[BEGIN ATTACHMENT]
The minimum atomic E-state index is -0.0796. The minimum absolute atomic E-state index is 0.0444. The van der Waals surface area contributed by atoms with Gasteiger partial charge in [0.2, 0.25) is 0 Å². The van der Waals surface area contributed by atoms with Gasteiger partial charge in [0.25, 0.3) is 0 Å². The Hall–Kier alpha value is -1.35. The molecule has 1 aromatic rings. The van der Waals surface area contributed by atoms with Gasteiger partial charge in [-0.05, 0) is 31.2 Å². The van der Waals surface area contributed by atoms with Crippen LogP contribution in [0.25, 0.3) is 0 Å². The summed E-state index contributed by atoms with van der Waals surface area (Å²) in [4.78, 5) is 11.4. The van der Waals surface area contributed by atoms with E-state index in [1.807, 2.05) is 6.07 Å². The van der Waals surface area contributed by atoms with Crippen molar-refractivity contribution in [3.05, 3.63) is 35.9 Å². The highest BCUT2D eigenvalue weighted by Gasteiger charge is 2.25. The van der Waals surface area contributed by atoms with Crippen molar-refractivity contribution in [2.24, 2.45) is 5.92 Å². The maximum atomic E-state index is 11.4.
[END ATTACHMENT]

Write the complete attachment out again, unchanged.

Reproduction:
The minimum atomic E-state index is -0.0796. The minimum absolute atomic E-state index is 0.0444. The van der Waals surface area contributed by atoms with Gasteiger partial charge in [0.2, 0.25) is 0 Å². The van der Waals surface area contributed by atoms with Gasteiger partial charge in [0.25, 0.3) is 0 Å². The Hall–Kier alpha value is -1.35. The molecule has 1 aromatic rings. The van der Waals surface area contributed by atoms with Gasteiger partial charge in [-0.05, 0) is 31.2 Å². The van der Waals surface area contributed by atoms with Crippen LogP contribution in [0.25, 0.3) is 0 Å². The summed E-state index contributed by atoms with van der Waals surface area (Å²) in [4.78, 5) is 11.4. The van der Waals surface area contributed by atoms with E-state index in [1.807, 2.05) is 6.07 Å². The van der Waals surface area contributed by atoms with Crippen molar-refractivity contribution in [3.05, 3.63) is 35.9 Å². The highest BCUT2D eigenvalue weighted by Gasteiger charge is 2.25. The van der Waals surface area contributed by atoms with Crippen molar-refractivity contribution in [2.24, 2.45) is 5.92 Å². The maximum atomic E-state index is 11.4.